The Dvaravati (Thai: ทวารวดี, RTGS: thawan wadi; Khmer: ទ្វារវត្តី - Tvearvottey) period lasted from around the 6th to the 11th century in what is now Thailand. Dvaravati refers to a culture, an art style, and a disparate conglomeration of principalities. Archaeological research over the past two decades or so has revealed the presence of a "proto-Dvaravati" period which spans the 4th-5th century, and perhaps earlier.
The culture of Dvaravati was based around moated cities, the earliest of which appears to be U Thong in what is now Suphan Buri Province. Other key sites include Nakhon Pathom, Phong Tuk, Si Thep, Khu Bua and Si Mahosot, amongst others. Legends engraved on royal urns report the following kings: Suryavikrama (673-688), Harivikrama (688-695), Sihavikrama (695-718).:86 A Khmer inscription dated 937 documents a line of princes of Chanasapura started by a Bhagadatta and ended by a Sundaravarman and his sons Narapatisimhavarman and Mangalavarman.:122 But at that time, the 10th century, Dvaravati began to come under the influence of the Khmer Empire and central Thailand was ultimately invaded by King Suryavarman II in the first half of the 12th century. Hariphunchai survived its southern progenitors until the late 13th century, when it was incorporated into Lan Na.
The people of the region used the Mon language, but whether they were Mon people is unknown. There is evidence that these principalities may comprise many cultural groups of people, including Malays and Khmer people. The theory of Thai migration into Dvaravati has been refuted and is now known to have happened much later.
The term Dvaravati derives from coins which were inscribed in Sanskrit śrī dvāravatī. The Sanskrit word dvāravatī means "that which has gates":301 (from dvāra "door, gate, entrance"). Its name may derive from the city of Dvārakā in ancient India.
Little is known about the administration of Dvaravati. It might simply have been a loose gathering of chiefdoms rather than a centralised state, expanding from the coastal area of the upper peninsula to the riverine region of Chao Phraya River. Hinduism and Buddhism were significant. The three largest settlements appear to have been at Nakhon Pathom, Suphanburi, Praak Srigacha, with additional centers at U Thong, Chansen, Khu Bua, Pong Tuk, Muang Phra Rot, Lopburi, Si Mahasod, Kamphaeng Saen, Dong Lakhorn, U-Taphao, Ban Khu Muang, and Sri Thep.:303–312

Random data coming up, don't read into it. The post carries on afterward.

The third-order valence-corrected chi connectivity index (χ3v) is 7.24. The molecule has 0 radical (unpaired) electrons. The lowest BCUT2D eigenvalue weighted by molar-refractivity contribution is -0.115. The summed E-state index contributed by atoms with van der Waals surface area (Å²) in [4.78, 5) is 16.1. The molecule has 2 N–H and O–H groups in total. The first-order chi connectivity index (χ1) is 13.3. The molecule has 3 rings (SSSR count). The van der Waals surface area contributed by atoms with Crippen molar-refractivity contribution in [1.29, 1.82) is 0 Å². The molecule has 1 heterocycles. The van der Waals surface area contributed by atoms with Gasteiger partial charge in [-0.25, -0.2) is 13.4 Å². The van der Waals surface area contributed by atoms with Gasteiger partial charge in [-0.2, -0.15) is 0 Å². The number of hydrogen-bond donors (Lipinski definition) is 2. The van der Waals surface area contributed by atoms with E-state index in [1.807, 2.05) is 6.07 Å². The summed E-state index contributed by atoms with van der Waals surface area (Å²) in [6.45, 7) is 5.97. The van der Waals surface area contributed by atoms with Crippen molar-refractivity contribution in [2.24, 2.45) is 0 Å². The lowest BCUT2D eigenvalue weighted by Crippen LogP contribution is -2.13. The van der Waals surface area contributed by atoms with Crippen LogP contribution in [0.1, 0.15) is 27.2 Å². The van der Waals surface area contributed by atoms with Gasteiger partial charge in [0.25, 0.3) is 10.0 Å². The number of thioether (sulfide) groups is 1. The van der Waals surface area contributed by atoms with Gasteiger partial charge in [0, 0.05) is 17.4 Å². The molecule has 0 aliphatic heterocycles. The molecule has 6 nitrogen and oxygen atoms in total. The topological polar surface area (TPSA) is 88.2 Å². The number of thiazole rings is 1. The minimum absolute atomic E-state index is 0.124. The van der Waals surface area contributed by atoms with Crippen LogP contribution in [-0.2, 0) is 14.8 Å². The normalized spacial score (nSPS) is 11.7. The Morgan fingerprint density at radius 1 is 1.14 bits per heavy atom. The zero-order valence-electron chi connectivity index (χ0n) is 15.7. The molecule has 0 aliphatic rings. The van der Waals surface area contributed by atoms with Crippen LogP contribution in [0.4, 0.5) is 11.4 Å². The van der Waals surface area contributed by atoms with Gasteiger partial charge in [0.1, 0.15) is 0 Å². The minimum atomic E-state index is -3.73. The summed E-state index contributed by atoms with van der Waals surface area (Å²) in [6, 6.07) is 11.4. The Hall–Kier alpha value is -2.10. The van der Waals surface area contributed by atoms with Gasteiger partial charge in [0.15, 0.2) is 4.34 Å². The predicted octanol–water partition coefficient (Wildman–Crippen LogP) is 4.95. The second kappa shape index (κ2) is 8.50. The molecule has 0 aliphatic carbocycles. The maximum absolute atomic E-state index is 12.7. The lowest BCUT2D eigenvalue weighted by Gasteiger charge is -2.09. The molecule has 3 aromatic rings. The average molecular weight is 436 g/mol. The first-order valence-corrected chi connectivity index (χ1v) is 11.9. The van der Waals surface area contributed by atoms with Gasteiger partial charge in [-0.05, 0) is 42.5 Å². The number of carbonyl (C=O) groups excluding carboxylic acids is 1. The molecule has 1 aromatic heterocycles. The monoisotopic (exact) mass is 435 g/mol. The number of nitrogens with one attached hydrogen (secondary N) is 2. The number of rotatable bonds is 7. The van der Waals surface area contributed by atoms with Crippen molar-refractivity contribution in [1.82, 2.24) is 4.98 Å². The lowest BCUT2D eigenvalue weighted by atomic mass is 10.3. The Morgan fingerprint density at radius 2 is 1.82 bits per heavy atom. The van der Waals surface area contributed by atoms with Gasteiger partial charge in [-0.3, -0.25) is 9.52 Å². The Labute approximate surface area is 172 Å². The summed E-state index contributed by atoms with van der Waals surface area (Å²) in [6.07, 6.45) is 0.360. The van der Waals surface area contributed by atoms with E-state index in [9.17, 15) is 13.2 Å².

The traditional chronology of Dvaravati is mainly based on the Chinese textual account and stylistic comparison by art historians. However, the results from excavations in Chansen and Tha Muang mound at U-Thong raise questions about the traditional dating. Newly dated typical Dvaravati cultural items from the site of U-Thong indicate that the starting point of the tradition of Dvaravati culture may possibly date as far back to 200 CE. Archaeological, art historical, and epigraphic (inscriptions) evidence all indicate, however, that the main period of Dvaravati spanned the seventh to ninth centuries. Dvaravati culture and influence also spread into Isan and parts of lowland Laos from the sixth century onward. Key sites include Mueang Fa Daet in Kalasin Province and Mueang Sema in Nakhon Ratchasima Province.
Dvaravati itself was heavily influenced by Indian culture, and played an important role in introducing Buddhism and particularly Buddhist art to the region. Stucco motifs on the religious monuments include garudas, makaras, and Nāgas. Additionally, groups of musicians have been portrayed with their instruments, prisoners, females with their attendants, soldiers indicative of social life. Votive tablets have also been found, also moulds for tin amulets, pottery, terracotta trays, and a bronze chandelier, earring, bells and cymbals.:306–308
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